What is the False Air-Bone Gap?

10 mins
01 May 2017


Air-bone gaps are the difference in sensitivity threshold between air and bone conduction transducers. This measurement helps distinguish between conductive and sensorineural hearing losses, as well as their combinations. The specific pattern of thresholds can also aid in diagnosing certain causes of conductive or sensorineural losses, for example otosclerosis or noise-induced loss. However, while not unheard of, relatively few types of conductive loss would be expected to selectively produce air-bone gaps at 4 kHz1. Moreover, in many cases, such air-bone gaps are seen in the absence of any other evidence for conductive hearing loss such as positive symptoms, otoscopic examination and tympanometry, hence the phrase ‘false’.

There have been a number of investigations into the causes of this apparently false reading centred on the Radioear B71 bone vibrator, but it was not until relatively recently that a full explanation was put forward (Margolis et al, 2013). The findings from this study attributed the false air-bone gap at 4 kHz to an error in the calibration reference levels (RETFLs). Other theories such as airborne radiation from the bone transducer that enters the ear canal where it can be heard via the air-conduction route are less able to fully explain the phenomena. 

References and caveats
1Age related changes in middle ear function have been described in the literature which may affect the high frequencies in particular (e.g. Feeney and Sanford, 2004), as have partial ear canal collapse/occlusion, partial ossicular disarticulation and non-organic hearing loss (e.g. Mustain and Hasseltine, 1981).

Feeney, M.P. and Sanford, C.A. (2004) Age effects in the human middle ear: Wideband acoustical measures. Journal of the Acoustical Society of America 116 (6) pages 3546-3558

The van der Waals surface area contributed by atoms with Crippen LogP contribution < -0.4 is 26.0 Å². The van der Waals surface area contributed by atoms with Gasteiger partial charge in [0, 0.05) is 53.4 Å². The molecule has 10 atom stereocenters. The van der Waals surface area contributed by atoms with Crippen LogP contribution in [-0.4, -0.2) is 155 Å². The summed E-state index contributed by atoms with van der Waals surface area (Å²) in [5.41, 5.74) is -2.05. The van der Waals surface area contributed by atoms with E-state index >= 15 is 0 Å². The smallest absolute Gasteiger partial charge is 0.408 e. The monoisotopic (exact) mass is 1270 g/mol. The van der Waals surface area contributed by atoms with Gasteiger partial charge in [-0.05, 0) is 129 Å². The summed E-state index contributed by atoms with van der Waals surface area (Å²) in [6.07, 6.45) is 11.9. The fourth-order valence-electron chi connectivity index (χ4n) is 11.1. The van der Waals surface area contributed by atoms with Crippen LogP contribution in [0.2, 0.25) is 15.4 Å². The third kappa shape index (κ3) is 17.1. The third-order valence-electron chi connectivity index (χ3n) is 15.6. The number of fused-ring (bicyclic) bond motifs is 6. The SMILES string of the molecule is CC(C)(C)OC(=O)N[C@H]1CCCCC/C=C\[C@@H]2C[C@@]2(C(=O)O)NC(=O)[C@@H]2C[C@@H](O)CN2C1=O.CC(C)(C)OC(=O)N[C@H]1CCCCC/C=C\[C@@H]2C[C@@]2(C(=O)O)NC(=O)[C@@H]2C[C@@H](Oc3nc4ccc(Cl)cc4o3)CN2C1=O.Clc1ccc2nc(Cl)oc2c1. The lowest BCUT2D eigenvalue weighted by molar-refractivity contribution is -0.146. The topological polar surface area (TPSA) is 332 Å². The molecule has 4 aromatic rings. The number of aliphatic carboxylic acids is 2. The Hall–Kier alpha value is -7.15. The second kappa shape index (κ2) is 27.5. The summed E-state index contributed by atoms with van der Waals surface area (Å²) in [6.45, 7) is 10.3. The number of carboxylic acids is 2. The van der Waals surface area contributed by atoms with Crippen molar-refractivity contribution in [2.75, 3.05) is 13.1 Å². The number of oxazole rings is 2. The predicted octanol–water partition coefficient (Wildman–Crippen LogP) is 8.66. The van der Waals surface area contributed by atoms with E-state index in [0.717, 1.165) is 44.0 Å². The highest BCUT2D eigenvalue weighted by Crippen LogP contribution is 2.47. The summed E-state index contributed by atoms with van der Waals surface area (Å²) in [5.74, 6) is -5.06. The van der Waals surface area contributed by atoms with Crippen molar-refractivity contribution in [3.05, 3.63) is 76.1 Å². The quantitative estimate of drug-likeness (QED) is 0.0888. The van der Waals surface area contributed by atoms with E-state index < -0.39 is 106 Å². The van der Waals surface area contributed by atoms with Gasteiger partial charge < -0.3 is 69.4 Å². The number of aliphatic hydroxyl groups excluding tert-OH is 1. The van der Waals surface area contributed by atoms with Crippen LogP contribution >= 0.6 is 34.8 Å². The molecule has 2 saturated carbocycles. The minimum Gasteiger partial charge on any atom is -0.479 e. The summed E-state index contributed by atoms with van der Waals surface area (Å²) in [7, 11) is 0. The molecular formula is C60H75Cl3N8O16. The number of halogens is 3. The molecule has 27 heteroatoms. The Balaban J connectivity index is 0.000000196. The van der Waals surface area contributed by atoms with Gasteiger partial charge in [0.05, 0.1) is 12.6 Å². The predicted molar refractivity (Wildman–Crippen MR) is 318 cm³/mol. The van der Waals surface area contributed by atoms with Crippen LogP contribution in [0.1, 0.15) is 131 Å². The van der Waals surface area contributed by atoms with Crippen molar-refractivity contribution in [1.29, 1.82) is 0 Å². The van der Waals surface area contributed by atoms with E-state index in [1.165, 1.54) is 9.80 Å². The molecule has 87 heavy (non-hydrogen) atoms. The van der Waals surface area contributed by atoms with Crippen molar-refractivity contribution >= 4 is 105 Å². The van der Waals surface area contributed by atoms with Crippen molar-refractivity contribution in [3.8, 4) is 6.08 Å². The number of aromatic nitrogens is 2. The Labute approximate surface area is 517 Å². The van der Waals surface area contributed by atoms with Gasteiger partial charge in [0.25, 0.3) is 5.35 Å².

Margolis, R.H. et al (2014) False air-bone gaps at 4 kHz in listeners with normal hearing and sensorineural hearing loss. International Journal of Audiology 52 (8) pages 526-32

Mustain, W.D. and  Hasseltine, H.E. (1981) High frequency conductive hearing loss: a case presentation. The Laryngoscope 91, pages 599-603


Michael Maslin
After working for several years as an audiologist in the UK, Michael completed his Ph.D. in 2010 at The University of Manchester. The topic was plasticity of the human binaural auditory system. He then completed a 3-year post-doctoral research program that built directly on the underpinning work carried out during his Ph.D. In 2015, Michael joined the Interacoustics Academy, offering training and education in audiological and vestibular diagnostics worldwide. Michael now works for the University of Canterbury in Christchurch, New Zealand, exploring his research interests which include electrophysiological measurement of the central auditory system, and the development of clinical protocols and clinical techniques applied in areas such as paediatric audiology and vestibular assessment and management.

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